Bankruptcy Exemptions

Bankruptcy Exemptions

The bankruptcy code designates certain property as exempt from being turned over and liquidated. If the property is exempt, you get to keep it.  Exempting assets is one of the most important considerations before filing for bankruptcy.

Massachusetts residents may claim either a federal or state scheme of exemptions, but not both.  The Massachusetts scheme allows you to exempt up to $500,000 of your residence, and, usually, all your IRA’s, 401(k)’s and qualified retirement assets, but is more limited when it comes to household goods, tools, furniture, jewelry, etc. The federal scheme, on the other hand, is more generous in exempting most household goods, furniture, clothing, and jewelry, but is not as generous as to homestead. We will help you chose the best exemption scheme to protect most or all of your property.

Here is a general comparison of the two systems of exemptions:

MassachusettsFederal
Homestead (equity in primary residence)$125,000 automatic; up to 500,000$23,675
Motor Vehicle$7,500 ($ 15,000 if elderly or disabled)3,775
Household furniture, appliances, etc.15,000 12,625
Jewelry1,2251,600
Wildcard I – any single item 1,0001,250
Unused Homestead to apply to other property5,00011,850
Tools of Trade5,0002,375
Cash or savings in bank:2,500 + 2,500None listed (may apply unused homestead or wildcard
Life Ins., cash value, loan value100% exempt in certain cirumstances12,625
IRA, 401(k)'s 100% (but no more than 7% of earnings in any one year)1,283,025
Personal Injury RecoveriesNot specifically exempt, may use wild card, etc.23,675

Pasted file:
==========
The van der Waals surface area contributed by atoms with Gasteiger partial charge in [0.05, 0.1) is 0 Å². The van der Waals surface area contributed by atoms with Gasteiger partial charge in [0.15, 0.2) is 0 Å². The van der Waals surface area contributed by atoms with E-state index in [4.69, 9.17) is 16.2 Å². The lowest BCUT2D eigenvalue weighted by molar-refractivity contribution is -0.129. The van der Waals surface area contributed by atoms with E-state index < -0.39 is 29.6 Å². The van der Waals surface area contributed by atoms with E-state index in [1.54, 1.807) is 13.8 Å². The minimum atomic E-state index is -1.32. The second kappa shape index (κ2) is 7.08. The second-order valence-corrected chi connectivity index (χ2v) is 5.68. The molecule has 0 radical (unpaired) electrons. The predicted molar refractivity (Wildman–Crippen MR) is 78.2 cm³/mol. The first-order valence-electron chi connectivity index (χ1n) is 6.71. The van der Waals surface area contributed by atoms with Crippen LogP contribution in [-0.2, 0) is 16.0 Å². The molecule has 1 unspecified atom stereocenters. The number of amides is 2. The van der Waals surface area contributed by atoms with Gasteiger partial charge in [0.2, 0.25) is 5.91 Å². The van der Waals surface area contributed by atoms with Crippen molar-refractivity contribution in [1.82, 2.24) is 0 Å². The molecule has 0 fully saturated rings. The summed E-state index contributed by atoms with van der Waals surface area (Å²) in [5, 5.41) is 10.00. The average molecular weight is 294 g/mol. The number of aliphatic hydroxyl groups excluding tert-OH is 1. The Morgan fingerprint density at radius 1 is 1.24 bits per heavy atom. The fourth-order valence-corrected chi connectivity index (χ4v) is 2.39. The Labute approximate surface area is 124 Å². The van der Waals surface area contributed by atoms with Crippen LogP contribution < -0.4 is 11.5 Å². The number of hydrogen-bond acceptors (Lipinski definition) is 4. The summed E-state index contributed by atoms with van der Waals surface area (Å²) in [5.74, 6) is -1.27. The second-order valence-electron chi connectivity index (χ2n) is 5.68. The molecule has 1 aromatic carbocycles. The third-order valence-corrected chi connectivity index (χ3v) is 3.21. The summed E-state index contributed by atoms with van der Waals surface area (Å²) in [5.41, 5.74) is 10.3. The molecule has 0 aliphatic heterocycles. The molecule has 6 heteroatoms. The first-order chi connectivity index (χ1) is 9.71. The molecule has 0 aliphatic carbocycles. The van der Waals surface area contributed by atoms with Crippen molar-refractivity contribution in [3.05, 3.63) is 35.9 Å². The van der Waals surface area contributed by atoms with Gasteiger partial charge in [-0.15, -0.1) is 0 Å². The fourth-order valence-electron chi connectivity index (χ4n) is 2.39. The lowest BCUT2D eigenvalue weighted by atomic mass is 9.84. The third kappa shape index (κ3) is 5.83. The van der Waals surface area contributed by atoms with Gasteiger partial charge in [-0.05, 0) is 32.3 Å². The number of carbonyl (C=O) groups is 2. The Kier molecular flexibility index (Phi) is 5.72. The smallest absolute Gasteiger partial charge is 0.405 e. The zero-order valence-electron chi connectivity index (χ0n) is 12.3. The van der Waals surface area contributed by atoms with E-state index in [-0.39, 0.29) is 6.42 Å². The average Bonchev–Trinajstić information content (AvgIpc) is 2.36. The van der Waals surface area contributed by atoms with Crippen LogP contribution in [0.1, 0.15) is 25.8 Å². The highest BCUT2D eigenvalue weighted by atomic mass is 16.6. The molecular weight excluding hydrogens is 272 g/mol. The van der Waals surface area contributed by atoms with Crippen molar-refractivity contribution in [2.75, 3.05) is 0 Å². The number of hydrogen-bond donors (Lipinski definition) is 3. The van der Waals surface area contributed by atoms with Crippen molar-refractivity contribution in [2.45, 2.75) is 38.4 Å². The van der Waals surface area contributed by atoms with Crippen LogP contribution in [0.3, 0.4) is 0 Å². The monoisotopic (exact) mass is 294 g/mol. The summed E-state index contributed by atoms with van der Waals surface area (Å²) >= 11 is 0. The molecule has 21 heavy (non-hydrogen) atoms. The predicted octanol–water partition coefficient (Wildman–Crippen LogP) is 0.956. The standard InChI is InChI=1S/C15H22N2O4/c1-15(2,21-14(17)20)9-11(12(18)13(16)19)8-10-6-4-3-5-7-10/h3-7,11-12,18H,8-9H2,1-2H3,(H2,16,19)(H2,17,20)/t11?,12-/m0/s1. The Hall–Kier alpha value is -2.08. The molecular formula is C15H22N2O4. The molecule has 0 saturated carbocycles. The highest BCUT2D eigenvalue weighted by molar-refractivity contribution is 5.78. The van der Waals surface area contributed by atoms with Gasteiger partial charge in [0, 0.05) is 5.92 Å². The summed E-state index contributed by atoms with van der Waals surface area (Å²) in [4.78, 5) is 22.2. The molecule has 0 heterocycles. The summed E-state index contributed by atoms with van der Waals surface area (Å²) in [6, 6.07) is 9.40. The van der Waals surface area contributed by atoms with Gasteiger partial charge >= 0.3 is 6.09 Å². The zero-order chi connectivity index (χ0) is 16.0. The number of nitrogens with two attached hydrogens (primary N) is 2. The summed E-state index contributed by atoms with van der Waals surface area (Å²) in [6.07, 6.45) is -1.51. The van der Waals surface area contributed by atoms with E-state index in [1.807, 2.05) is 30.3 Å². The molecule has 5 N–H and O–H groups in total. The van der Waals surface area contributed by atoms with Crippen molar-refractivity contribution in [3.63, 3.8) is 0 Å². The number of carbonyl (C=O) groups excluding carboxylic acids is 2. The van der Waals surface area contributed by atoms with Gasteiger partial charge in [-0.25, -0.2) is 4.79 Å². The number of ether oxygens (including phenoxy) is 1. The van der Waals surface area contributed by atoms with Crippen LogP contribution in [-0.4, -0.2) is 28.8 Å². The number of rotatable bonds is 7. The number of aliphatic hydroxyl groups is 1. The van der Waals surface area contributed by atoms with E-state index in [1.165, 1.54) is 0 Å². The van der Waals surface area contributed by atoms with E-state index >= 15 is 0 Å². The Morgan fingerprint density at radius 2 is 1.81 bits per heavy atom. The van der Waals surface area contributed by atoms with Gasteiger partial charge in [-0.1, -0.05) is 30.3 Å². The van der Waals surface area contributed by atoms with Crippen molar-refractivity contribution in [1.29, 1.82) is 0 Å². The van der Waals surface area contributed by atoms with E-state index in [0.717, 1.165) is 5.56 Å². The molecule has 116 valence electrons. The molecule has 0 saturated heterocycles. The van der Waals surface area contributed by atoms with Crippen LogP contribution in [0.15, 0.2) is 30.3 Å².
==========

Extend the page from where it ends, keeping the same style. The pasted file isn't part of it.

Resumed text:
Materials and stock in trade:5,000
Boats and fishing equipment1,500

 Couples filing a joint petition may generally double their exemptions, although they must use the same scheme (state or federal) and may not mix and match between the two schemes.

For assets with secured debts, such as a house or car, a debtor need only exempt the equity in the asset, not the entire fair market value of the asset.

When valuing an asset, the debtor and attorney should use a “liquidation” value, which is less than the fair market value.

If a debtor is not able to exempt an asset, it may have to be surrendered to the Bankruptcy Trustee, but sometimes there are other options.  For example, the property may be “purchased” back from the trustee; and sometimes secured property may be “redeemed” by paying the fair market value to the secured creditor (which may often be much less than the loan balance). Because of the complexity of this issue, it is important to consult an experienced bankruptcy attorney.

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